This is the time of year when Vermonters, in particular, need to start being very careful about excessive exposure to the sun and its ultraviolet (UV) rays that can cause skin cancer.
There is no such thing as a healthy tan:
About 90 percent of non-melanoma skin cancers are associated with exposure to ultraviolet (UV) radiation from the sun. About 86 percent of melanomas can be attributed to exposure to ultraviolet (UV) radiation from the sun. (http://www.skincancer.org/skin-cancer-information/skin-cancer-facts)
- In Vermont, melanoma is the fifth most common cancer diagnosed in men and women, and we see a higher rate of incidence here than the rest of the U.S. While skin cancer affects people of all age groups, it is one of the most common cancers among individuals age 20-49. (View the EPA’s Fact Sheet about Skin Cancer in Vermont: “small state: Big Problem”)
Skin Cancer Is Preventable
The good news is that skin cancer is one of the most preventable forms of cancer.
You can reduce your risk for skin cancer by:
- Protecting your skin, and that of your family members, from UV radiation.
- Performing frequent skin self-examinations.
- Finding out whether you have an increased risk for melanoma and other skin cancers.
Slip! Slop! Slap!® and Wrap
The American Cancer Society’s awareness campaign for skin cancer prevention promotes the slogan “Slip! Slop! Slap! and Wrap” which is a catch phrase that reminds people of the 4 key ways they can protect themselves from UV radiation:
- Slip on a shirt
- Slop on sunscreen
- Slap on a hat
- Wrap on sunglasses to protect your eyes and sensitive skin around them
Teach Kids About Sun Safety
The United States Environmental Protection Agency’s SunWise Program is a health and environmental education program that teaches children and their caregivers how to protect themselves from overexposure to the sun. Through the use of classroom, school, and community components, SunWise develops sustained sun-safe behaviors. Program participants receive free materials that facilitate cross-curricular learning about sun safety, UV radiation, and ozone science.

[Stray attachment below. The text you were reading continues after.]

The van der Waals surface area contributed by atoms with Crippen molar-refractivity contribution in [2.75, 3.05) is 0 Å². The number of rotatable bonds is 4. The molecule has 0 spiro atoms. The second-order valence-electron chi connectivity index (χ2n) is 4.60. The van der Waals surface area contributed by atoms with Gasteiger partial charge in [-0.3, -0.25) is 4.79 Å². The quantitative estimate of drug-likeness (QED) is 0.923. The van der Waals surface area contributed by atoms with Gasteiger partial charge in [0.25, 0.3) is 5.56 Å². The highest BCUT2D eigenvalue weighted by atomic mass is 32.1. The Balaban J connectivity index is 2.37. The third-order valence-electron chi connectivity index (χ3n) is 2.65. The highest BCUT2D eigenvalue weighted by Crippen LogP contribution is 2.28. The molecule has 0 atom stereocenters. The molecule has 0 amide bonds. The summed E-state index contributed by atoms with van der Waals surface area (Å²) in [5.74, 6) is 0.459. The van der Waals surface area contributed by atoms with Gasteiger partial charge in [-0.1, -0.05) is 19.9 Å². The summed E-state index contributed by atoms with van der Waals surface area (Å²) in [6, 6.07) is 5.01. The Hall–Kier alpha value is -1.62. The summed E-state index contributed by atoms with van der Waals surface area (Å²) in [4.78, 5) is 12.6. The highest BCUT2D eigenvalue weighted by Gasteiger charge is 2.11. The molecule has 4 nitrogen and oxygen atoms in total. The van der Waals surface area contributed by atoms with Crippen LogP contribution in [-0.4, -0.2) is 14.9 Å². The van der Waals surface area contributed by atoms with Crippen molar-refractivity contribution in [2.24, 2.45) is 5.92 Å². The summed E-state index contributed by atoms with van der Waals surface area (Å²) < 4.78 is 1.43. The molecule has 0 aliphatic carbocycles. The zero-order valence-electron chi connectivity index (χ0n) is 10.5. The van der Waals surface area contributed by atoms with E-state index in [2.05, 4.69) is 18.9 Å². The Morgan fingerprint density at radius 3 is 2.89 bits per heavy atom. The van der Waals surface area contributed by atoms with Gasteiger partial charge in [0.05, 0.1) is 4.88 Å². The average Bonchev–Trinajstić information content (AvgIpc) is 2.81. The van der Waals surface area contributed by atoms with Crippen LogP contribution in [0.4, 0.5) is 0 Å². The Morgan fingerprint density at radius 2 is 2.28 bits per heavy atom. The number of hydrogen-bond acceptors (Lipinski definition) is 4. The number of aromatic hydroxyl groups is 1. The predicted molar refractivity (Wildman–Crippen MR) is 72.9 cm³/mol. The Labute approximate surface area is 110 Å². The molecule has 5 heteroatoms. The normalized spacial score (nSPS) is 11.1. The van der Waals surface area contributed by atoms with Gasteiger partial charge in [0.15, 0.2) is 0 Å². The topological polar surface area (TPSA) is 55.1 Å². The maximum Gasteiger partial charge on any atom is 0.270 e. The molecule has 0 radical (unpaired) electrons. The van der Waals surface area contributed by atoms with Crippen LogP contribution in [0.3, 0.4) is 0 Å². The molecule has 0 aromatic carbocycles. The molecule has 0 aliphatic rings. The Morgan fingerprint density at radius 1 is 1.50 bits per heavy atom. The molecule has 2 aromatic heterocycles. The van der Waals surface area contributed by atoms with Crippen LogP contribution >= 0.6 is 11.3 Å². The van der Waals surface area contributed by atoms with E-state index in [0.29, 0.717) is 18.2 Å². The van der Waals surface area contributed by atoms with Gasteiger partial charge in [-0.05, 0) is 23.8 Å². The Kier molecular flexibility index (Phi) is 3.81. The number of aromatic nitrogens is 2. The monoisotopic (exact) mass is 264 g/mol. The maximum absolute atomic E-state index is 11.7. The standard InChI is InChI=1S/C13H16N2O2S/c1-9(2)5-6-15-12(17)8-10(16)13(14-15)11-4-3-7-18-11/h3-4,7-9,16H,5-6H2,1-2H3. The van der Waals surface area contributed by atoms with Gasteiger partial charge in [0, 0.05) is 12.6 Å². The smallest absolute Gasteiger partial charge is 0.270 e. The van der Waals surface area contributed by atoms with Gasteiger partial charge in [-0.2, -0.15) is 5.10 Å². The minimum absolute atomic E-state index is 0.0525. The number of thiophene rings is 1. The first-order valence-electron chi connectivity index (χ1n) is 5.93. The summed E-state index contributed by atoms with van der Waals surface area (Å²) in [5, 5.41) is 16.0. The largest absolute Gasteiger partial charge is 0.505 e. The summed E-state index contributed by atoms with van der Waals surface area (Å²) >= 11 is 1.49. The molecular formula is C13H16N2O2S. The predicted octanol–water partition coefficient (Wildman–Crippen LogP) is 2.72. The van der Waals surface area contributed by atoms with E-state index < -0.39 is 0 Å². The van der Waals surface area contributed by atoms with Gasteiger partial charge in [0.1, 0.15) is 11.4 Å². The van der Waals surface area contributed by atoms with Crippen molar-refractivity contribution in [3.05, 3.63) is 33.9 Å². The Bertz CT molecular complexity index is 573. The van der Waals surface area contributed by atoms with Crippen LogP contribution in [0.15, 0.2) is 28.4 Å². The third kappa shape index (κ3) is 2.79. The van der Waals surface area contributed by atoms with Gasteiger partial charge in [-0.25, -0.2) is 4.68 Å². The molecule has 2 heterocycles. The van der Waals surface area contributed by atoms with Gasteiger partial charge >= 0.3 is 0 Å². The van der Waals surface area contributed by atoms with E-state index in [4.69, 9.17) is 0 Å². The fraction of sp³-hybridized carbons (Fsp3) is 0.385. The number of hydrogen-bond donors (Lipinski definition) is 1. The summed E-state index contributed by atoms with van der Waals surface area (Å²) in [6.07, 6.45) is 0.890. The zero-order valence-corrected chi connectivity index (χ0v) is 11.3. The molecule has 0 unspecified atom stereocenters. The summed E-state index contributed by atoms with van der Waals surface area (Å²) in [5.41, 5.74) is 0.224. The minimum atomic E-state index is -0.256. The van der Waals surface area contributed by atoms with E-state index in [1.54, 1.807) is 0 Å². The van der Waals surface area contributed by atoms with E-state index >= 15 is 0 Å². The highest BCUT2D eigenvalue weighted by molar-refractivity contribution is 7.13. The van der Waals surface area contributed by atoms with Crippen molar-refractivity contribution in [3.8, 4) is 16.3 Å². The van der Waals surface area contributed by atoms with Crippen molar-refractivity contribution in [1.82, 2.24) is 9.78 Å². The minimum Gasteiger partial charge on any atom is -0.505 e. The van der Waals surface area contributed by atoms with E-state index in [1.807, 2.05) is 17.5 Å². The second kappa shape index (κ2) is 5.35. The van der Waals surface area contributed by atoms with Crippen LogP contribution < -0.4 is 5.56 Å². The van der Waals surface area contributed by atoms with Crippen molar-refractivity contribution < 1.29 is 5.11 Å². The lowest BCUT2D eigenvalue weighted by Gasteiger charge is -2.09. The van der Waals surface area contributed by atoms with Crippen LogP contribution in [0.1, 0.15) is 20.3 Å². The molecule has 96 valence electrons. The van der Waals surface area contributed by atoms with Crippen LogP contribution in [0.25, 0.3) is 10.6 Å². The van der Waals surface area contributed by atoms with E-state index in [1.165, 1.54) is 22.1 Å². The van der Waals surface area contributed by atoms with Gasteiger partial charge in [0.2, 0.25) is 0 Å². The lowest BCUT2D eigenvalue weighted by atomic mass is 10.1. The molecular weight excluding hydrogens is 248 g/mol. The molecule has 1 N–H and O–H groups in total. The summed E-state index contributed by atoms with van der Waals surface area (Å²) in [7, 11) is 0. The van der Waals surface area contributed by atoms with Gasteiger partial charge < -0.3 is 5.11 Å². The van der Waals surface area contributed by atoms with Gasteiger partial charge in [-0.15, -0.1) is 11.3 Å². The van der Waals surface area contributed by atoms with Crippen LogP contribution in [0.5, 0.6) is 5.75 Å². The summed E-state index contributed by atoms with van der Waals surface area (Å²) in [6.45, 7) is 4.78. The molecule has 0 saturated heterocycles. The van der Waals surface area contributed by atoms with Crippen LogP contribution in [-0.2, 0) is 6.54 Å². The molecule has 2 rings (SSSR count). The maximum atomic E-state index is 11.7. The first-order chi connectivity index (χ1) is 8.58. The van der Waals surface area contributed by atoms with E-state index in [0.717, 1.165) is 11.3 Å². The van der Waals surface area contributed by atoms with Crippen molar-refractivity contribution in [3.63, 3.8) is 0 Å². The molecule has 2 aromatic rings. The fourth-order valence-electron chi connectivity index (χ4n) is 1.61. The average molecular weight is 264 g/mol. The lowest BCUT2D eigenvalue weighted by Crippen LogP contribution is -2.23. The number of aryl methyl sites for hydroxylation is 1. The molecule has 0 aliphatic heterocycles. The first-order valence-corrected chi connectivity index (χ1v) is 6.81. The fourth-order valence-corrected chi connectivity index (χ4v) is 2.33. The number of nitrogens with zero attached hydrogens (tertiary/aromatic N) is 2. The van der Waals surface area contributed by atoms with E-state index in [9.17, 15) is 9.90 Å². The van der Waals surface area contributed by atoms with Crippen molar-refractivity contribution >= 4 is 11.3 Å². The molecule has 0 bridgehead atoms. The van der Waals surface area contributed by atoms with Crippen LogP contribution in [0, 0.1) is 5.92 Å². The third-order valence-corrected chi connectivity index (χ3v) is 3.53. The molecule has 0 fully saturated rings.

Teachers using the U.S. EPA’s SunWise Tool Kit for 1-2 hours yearly can spur increases in students’ sun safety knowledge and attitudes and small to modest improvements in shortterm sun safety behaviors.
Know the ABCDEs of Early Detection
Skin cancer can be cured if found and treated early. If it is not discovered or treated until too late, it can spread throughout the body and may be fatal. Skin cancer often appears on the trunk of men and on the legs of women. Learn your ABCDEs*, the changes in a mole or skin growth that are warning signs of melanoma:
- Asymmetry: The two halves of a mole do not match, meaning it is asymmetrical.
- Border: The edges of the mole tend to be uneven or irregular; they may be scalloped or notched.
- Color: Having a variety of colors is another warning signal. A number of different shades of brown, tan or black could appear. A melanoma may also become red, white or blue.
- Diameter: Moles are usually larger in diameter than the eraser on your pencil tip (¼ inch or 6mm),
- Evolution: Changes in the size, shape, color or elevation, or any new symptoms such as bleeding, itching or tenderness
For more information on skin cancer visit the following sites:
American Cancer Society: http://www.cancer.org/cancer/skincancer
National Cancer Institute: http://www.cancer.gov/types/skin
Skin Cancer Foundation: www.skincancer.org
U.S. Environmental Protection Agency (EPA): http://www2.epa.gov/sunwise